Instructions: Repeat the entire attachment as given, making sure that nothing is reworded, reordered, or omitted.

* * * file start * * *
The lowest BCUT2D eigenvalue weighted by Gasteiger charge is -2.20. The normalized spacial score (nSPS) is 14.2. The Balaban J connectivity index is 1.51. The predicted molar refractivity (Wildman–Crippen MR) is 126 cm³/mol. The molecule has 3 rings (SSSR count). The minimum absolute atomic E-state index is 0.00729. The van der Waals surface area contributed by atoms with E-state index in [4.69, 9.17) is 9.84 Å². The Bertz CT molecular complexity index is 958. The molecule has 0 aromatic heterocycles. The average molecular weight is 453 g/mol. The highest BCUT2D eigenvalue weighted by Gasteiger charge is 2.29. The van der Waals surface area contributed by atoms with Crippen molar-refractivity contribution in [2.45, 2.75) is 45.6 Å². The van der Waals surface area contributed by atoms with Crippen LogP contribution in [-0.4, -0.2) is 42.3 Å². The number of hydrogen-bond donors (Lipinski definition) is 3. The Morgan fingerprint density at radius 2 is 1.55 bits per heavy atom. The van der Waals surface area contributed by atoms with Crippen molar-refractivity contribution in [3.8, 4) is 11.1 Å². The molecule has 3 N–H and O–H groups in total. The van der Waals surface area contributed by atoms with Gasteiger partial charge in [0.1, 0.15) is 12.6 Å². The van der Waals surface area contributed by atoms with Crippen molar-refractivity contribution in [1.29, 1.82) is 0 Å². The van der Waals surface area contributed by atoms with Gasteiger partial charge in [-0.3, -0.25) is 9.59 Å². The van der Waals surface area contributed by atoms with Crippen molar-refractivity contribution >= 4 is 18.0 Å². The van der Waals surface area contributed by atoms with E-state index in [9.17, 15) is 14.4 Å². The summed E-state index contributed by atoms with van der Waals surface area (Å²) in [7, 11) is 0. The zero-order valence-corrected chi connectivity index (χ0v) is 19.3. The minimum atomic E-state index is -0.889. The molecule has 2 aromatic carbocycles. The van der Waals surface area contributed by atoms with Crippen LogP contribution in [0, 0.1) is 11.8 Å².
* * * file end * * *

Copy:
The lowest BCUT2D eigenvalue weighted by Gasteiger charge is -2.20. The normalized spacial score (nSPS) is 14.2. The Balaban J connectivity index is 1.51. The predicted molar refractivity (Wildman–Crippen MR) is 126 cm³/mol. The molecule has 3 rings (SSSR count). The minimum absolute atomic E-state index is 0.00729. The van der Waals surface area contributed by atoms with E-state index in [4.69, 9.17) is 9.84 Å². The Bertz CT molecular complexity index is 958. The molecule has 0 aromatic heterocycles. The average molecular weight is 453 g/mol. The highest BCUT2D eigenvalue weighted by Gasteiger charge is 2.29. The van der Waals surface area contributed by atoms with Crippen molar-refractivity contribution in [2.45, 2.75) is 45.6 Å². The van der Waals surface area contributed by atoms with Crippen LogP contribution in [-0.4, -0.2) is 42.3 Å². The number of hydrogen-bond donors (Lipinski definition) is 3. The Morgan fingerprint density at radius 2 is 1.55 bits per heavy atom. The van der Waals surface area contributed by atoms with Crippen molar-refractivity contribution in [3.8, 4) is 11.1 Å². The molecule has 3 N–H and O–H groups in total. The van der Waals surface area contributed by atoms with Gasteiger partial charge in [0.1, 0.15) is 12.6 Å². The van der Waals surface area contributed by atoms with Crippen molar-refractivity contribution in [1.29, 1.82) is 0 Å². The van der Waals surface area contributed by atoms with Gasteiger partial charge in [-0.3, -0.25) is 9.59 Å². The van der Waals surface area contributed by atoms with Crippen molar-refractivity contribution >= 4 is 18.0 Å². The van der Waals surface area contributed by atoms with E-state index in [9.17, 15) is 14.4 Å². The summed E-state index contributed by atoms with van der Waals surface area (Å²) in [7, 11) is 0. The zero-order valence-corrected chi connectivity index (χ0v) is 19.3. The minimum atomic E-state index is -0.889. The molecule has 2 aromatic carbocycles. The van der Waals surface area contributed by atoms with Crippen LogP contribution in [0, 0.1) is 11.8 Å².